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Ascend Canada Develops Skills And Networks For Tomorrow’s Leaders

Diversity and inclusion is a business imperative across many industries, and Ascend Canada is set on making it much more than a “check the box” exercise.

“To get the full benefit of diversity, you need to empower your people,” said Kelvin Tran, President and Chairman of Ascend Canada, a nonprofit organization with a mission to advance pan-Asian talent to their fullest potential.

“Otherwise, all you’ve done is check the box on diversity by having different people sitting at your table but you have not embraced true inclusion.”

Ascend Canada regularly offers programming throughout the year to develop leadership skills, and provide mentoring opportunities to over 3,000 members. Earlier this month, more than 400 people attended the Fall Conference, one of Ascend Canada’s annual marquee events.

This year’s conference featured a full day of learning and professional development with a strong focus on innovation. Technology, competition and new models of thinking and working are some of the changes that workplaces face these days. Conference speakers covered topics such as entrepreneurship, the importance of customer-focused thinking, and recruiting talented employees.

Roy Gori, Manulife’s new president and chief executive officer, was a featured speaker at the conference. He shared his career journey, leadership advice and also offered his views on the importance of diversity of thought in the workplace.  When people who have different backgrounds, experiences, and knowledge learn from each other, it can create a successful workplace as it results in better business decisions, he said.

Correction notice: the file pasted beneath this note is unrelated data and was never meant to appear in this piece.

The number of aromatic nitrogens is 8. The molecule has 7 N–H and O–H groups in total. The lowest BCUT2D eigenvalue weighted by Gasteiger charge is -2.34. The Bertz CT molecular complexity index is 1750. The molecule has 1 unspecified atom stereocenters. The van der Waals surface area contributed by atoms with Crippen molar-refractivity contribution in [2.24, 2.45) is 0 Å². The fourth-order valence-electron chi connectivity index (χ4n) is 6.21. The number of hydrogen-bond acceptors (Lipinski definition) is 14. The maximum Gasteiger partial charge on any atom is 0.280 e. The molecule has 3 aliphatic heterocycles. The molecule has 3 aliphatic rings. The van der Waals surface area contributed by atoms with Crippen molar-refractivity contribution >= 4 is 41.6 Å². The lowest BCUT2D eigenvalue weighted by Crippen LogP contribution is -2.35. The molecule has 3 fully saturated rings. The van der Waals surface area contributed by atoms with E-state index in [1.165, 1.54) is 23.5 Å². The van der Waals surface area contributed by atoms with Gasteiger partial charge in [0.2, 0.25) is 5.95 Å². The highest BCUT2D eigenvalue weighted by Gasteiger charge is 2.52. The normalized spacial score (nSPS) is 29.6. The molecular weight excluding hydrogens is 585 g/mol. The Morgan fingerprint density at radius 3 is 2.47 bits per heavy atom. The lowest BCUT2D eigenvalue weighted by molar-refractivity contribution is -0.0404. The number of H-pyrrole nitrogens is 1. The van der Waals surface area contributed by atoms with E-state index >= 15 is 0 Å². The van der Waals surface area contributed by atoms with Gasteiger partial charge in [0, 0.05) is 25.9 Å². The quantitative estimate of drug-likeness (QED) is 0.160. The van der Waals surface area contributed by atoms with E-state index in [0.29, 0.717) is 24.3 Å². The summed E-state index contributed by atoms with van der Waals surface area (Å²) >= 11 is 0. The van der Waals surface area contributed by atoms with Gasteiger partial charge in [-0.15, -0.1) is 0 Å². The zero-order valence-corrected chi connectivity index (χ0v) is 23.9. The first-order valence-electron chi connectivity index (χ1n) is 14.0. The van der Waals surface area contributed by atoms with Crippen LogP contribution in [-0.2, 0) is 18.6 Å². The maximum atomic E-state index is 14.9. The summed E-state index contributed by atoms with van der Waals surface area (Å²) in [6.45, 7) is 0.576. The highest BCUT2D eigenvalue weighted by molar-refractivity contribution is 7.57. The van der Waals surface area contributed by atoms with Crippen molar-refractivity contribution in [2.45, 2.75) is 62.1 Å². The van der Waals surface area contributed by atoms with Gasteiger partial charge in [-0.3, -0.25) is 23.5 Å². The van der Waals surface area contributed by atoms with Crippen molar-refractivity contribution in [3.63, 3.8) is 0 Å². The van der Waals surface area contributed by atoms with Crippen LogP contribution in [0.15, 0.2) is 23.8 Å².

“Diversity and inclusion are critically important to our culture at Manulife and John Hancock, and our long-term success as an enterprise. And to truly understand and best serve our customers, we need to be as diverse as they are. We owe it to them, to ourselves and to our shareholders alike.” said Gori.

Ascend Canada is working hard, particularly with its corporate partners, to ensure diversity and inclusion isn’t an afterthought. As a 100% volunteer-driven organization, its members – who are mainly from the Greater Toronto and Vancouver areas – are passionate about advancing inclusion across corporate Canada.

Many of Ascend Canada’s members work in the financial industry (Manulife, TD, RBC& BMO) and professional services firms (EY, Deloitte, KPMG & PwC) though the organization has been expanding by creating student chapters and inviting more industries, such as Microsoft and IBM into the fold. It has also formed a strategic alliance with Catalyst, a global leader in accelerating progress for women, to launch a longitudinal study on gender, race and ethnicity in the Canadian workplace.

As Tran says, Ascend Canada aims to empower its members with knowledge and resources, such as networking opportunities, to be successful and to embrace Asian culture in a Western world.

“In the Asian culture, we often want to demonstrate that we are self-sufficient. That is a very admirable quality but in life, no one can succeed on their own,” said Tran.  “It is okay to reach out to your network for help and to use them as sounding board for critical ideas. And along the way, you will learn to think differently and expand your horizon which will drive innovation.”

Ascend Canada hosts professional development workshops at various locations around the GTA every month, as well as networking events. It has its own Toastmasters Club to develop public speaking skills as well the Executive Insight Series, an in-house program that focuses on developing high-potential leaders. Check the Ascend Canada (http://www.ascendleadership.ca/) website for upcoming dates and locations of upcoming events.

 

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